i’ve had a love affair with pupusas ever since my best friend introduced me to this little culinary marvel from her home country of el salvador. the love affair has lasted over 15 years and will likely continue for the rest of my life. a pupusa is a thick corn tortilla that is stuffed with a variety of fillings that range from pork to beans & cheese. not only do they appeal to both carnivores and vegetarians, they’re also cheap and filling. what’s not to love?
for years, i’ve heard nothing but good things about los planes. after many delicious meals at another pupuseria, i decided to give this one a try. i can now confirm that the rumours are true: the pupusas at los planes are indeed very good.
the spanish-only menu consists of a thin piece of wood with the menu items burned into it. you will also find them listed in big on the wall. if you don’t know any spanish, there’s no need to worry. the friendly waiter will gladly help you.
my motto is: when in doubt, always order the specialty of the house. you do not go to a pupuseria and not order the pupusas. it would be like going to a taqueria and ordering a burrito instead of tacos. keeping in line with my motto, i decided to order one of their combos that come with two pupusas, platanos fritos, and a drink for about $10. as part of the combo, you have your choice of pupusas. i opted for one pupusa revuelta and one pupusa con queso y loroco. the former contains a mixture of chicharrón (pork), beans, and cheese and the latter is filled with cheese and loroco (vine flower bud). both are solid choices, but i do have a preference for anything stuffed with cheese, so the pupusa con queso y loroco wins in my books. all their pupusas have generous fillings with a good dough to stuffing ratio. the pupusas are handmade when you order them, so a little patience is necessary. while your stomach may be growling, take comfort in knowing that the slapping sound you hear in the background is that of your pupusas being lovingly shaped by hand before being slapped on the griddle. it’s better than hearing the beeping of a microwave, isn’t it?
for those who have never eaten a pupusa before, it is important to do it right. let’s be honest here; a pupusa is a little bland without some accoutrements. the way to eat it is by first topping your stuffed tortillas with curtido, a lightly fermented cabbage salad, and some tomato sauce. these will provide a nice contrast of flavours and textures.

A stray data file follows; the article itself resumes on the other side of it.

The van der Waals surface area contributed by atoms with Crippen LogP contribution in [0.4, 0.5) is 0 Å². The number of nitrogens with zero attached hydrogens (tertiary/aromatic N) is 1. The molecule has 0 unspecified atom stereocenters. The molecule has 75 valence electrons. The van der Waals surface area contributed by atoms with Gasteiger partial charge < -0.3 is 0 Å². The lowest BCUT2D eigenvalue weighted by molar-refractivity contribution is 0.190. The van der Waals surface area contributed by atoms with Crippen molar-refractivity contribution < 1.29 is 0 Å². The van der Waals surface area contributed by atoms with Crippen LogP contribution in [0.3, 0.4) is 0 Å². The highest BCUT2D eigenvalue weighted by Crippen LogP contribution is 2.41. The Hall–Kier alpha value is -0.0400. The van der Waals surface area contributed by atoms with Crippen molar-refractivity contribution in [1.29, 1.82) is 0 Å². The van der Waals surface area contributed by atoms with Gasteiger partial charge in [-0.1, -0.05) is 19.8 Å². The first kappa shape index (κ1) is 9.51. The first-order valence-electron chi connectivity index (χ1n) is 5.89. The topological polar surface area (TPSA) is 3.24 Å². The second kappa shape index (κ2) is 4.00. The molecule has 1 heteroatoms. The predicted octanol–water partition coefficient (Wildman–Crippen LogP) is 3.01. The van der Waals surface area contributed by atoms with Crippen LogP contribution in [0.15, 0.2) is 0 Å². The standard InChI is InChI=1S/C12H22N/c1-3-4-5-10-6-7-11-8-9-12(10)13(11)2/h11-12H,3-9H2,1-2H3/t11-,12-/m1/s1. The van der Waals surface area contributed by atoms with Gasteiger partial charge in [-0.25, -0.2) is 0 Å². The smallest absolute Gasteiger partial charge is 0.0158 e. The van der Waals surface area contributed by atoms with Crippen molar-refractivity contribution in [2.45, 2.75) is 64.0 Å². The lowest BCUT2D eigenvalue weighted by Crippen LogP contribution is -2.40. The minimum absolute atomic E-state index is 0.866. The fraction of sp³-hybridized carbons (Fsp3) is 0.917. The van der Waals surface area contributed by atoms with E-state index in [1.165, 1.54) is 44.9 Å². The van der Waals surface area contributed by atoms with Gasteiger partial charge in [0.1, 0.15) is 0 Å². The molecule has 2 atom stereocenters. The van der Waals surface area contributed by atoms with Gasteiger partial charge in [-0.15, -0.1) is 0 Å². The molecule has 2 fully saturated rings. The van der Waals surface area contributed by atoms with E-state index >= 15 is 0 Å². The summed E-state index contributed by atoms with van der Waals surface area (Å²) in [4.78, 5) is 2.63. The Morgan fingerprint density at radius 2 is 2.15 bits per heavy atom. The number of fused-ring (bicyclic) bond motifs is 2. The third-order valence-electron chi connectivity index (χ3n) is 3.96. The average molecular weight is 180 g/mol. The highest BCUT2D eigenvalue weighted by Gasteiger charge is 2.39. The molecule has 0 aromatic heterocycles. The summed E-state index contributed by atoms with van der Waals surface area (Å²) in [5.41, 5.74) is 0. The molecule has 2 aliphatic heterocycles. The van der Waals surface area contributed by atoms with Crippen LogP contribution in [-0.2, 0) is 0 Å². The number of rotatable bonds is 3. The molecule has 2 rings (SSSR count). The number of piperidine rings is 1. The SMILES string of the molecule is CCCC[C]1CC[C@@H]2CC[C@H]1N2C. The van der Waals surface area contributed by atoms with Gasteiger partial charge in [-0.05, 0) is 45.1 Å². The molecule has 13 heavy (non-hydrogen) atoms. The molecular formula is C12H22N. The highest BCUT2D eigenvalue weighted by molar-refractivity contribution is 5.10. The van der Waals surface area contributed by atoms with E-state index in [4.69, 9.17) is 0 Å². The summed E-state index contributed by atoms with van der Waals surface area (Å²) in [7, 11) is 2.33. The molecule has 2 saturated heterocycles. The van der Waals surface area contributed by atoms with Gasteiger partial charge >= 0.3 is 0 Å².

the platanos fritos that came with my meal can be eaten either as an appetizer or a dessert. two halves of a ripe plantain are fried until slightly caramelized and served with crema. the soft plantain were tasty, but very sweet. since i am lacking in the sweet tooth department, i struggled a bit to finish the plate even after using generous amounts of crema to cut the sweetness. it also didn’t help that the pupusas were very filling.
another option when it comes to the combos is the one that gets you a tamal de elote instead of the fried plantain. a tamal (singular form of tamales) is a dish made of corn flour dough wrapped in corn husks or plantain leaves and either steamed or boiled. there can be a variety of fillings like meats, cheese, or vegetables. the tamal de elote is made with yellow cornmeal and whole kernels, wrapped in plantain leaves and steamed. the dough was smooth and the kernels had bite. this little package was where hints of sweetness and tang from the crema melded into bites of deliciousness. this is a great breakfast item and works just as well as a dessert.
my drink of choice to accompany pupusas is horchata. this is a drink that comes in many incarnations. the mexican one is made with ground rice and the salvadoran one is usually made with morro seeds, tigernuts, and lots of cinnamon. it is kind of hard to tell whether the horchata here was homemade because it tasted a lot like the one my friend makes from store-bought mixes. it was very sweet with a lot of sediment. i much prefer the lighter tasting mexican version, but i will not forego my glass of ice cold horchata when eating pupusas.
the pupusas were great, the tamal de elote was delicious, and the horchata helped wash everything down. when i am looking for a filling meal without breaking the bank, this pupuseria usually comes to mind.
531, rue bélanger
payment methods: cash, debit
mon to sun 11h – 23h